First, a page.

Canada’s Housing Crisis: Renting versus Owning


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By Joyce Wayne

Rents have skyrocketed in parts of Canada. While I was aware they were high, it wasn’t until I read Gary Mason’s Globe and Mail article “Canada’s housing crisis is leaving many seniors out in the cold – literally” that I came to comprehend how high they actually are. Mason writes, “The housing crisis we hear so much about focuses mostly on the need for affordable places for young families to live. What we hear about less is the effect that skyrocketing rents are having on our senior population.”

This is a far cry from the bygone days of the 1980s when “Freedom 55” advertisements suggested that enjoying the golden years of retirement could begin at age 55. I knew a few folks who retired at age 55 and who started collecting their defined benefit pension plans, believing they would live comfortably for the rest of their lives. Yet, those days are long gone. Mason says, “Like many things of yesteryear, the notion of retiring early for many in this country is a preposterous fantasy. Even the idea of enjoying your ‘golden years’ without the worry of, say, wondering where you’ll lay your head down at night, is increasingly difficult if not impossible.”

For Canadians 65 and older relying on the Guaranteed Income Supplement (GIS), the monthly payment from January to March 2024 is $1,065.47. If you are single, widowed or divorced, this sum falls short of covering even half the rent for a one-bedroom apartment in Toronto. Simultaneously, my concern grows for younger individuals struggling to accumulate enough funds to qualify for a first-time home mortgage. Without parental assistance or two well-paying jobs, this goal is often unattainable.

While Canada’s older population struggles with the average rent for a one-bedroom apartment in Toronto at $2,594, younger individuals face difficulties saving for a down payment on their first house. The situation is worse in Vancouver, where the average rent for a one-bedroom apartment in December was $2,866.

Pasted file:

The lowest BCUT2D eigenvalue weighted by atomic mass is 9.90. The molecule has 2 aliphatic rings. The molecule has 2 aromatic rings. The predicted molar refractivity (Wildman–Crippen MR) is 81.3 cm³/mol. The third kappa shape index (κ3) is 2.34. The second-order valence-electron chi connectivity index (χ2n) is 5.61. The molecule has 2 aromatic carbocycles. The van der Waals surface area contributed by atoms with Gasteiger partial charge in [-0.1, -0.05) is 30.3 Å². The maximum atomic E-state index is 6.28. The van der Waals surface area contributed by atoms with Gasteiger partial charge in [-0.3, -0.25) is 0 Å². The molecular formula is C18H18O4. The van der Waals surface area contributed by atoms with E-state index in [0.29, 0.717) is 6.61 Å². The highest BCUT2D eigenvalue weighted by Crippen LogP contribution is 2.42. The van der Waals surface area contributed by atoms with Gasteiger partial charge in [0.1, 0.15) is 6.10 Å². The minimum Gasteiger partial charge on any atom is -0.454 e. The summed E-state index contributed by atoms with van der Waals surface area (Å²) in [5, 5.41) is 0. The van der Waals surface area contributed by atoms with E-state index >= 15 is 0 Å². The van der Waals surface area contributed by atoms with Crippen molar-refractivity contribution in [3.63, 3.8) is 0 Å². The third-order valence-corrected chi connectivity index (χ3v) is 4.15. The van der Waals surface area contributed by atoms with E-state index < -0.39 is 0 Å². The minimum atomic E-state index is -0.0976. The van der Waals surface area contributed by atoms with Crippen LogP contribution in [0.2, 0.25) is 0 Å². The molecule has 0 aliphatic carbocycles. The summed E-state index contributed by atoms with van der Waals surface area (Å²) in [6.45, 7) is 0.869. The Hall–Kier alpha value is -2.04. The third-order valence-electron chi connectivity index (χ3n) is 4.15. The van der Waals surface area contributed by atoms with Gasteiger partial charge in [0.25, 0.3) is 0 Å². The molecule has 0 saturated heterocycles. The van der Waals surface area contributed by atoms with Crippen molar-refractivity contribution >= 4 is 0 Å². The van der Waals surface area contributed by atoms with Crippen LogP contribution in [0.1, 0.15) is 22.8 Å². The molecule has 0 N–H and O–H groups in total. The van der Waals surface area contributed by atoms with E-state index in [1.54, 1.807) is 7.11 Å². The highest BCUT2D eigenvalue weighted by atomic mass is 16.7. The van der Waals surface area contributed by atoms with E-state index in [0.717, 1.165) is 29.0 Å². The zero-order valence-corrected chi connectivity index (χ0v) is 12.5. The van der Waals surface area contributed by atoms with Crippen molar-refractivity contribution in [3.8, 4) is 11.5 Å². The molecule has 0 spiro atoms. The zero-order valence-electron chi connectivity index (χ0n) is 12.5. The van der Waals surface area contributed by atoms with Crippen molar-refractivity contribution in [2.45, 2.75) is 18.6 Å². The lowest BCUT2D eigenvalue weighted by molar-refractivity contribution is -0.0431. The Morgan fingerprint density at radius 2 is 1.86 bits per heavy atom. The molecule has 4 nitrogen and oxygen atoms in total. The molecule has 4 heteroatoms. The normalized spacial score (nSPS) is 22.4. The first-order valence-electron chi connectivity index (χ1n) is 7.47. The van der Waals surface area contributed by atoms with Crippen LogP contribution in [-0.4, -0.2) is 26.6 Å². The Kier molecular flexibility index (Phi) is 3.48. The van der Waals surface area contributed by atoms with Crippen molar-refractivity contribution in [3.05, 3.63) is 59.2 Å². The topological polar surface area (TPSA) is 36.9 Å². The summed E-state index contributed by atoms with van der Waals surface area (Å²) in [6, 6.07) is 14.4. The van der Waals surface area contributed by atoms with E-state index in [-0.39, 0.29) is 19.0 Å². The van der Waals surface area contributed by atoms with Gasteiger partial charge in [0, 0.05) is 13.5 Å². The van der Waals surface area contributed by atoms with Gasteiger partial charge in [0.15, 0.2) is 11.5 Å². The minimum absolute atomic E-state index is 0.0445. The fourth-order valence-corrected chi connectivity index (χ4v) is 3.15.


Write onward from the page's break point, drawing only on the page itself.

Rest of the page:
Owning a Home

I present these facts and figures not to frighten, but to indicate the privilege we have if we own our own homes. Achieving this comes down to hard work, good planning, and a bit of good fortune to be able to be comfortable in our private homes. Such circumstances should not be taken for granted.

There was a time in the early 2000s when I seriously considered selling my home in Oakville to rent a two-bedroom apartment in Toronto. Some advised me it was a good plan to throw off the burdens of home ownership, paying municipal taxes and caring for a lawn and garden as a single mother. Still, I didn’t do it, partially because I enjoy owning my own home. My first real estate purchase was in the Bloor West Village neighbourhood at the west end of Toronto. It was an adorable two-story semi with three small bedrooms, a small kitchen, living room, dining room, screened porch and garden. There was a tiny garage and one parking spot for my car. In 1980, I paid $60,000 for this home, putting $10,000 down.

Back then, I believed it was an excessive amount of money, and as interest rates hit the roof in the 1980s, my monthly payments skyrocketed. The average mortgage rate in 1981 ranged from around 18 percent to 22 percent. Yet, it wasn’t long before these rates returned to normal, and holding onto my house through that difficult period was the best financial decision I’ve ever made. Over the last 50 years, home ownership has paid off repeatedly, both in the rising value of the different homes I bought when I moved for work and the larger houses I’ve become accustomed to. I’ve lived in the country, in big cities and small towns and now in Oakville, where the value of my homes, over time, has increased.

If I had rented back in 2000, I would have sold my house for about a quarter of its current value, and I’d be renting an apartment for an exorbitant price, considering the cost of renting has risen more than 100 percent during the last two decades. In 2001, the average price of a home in Toronto was around $275,000. By 2021, the average price of a Toronto home was around $1.1-million. This data on rental and prices is provided by the Canadian Mortgage and Housing Corporation (CMHC).

So, take care of your home, enjoy the luxury of living where no one can raise your rent or evict you, and where your investment offers the security of aging in place.    

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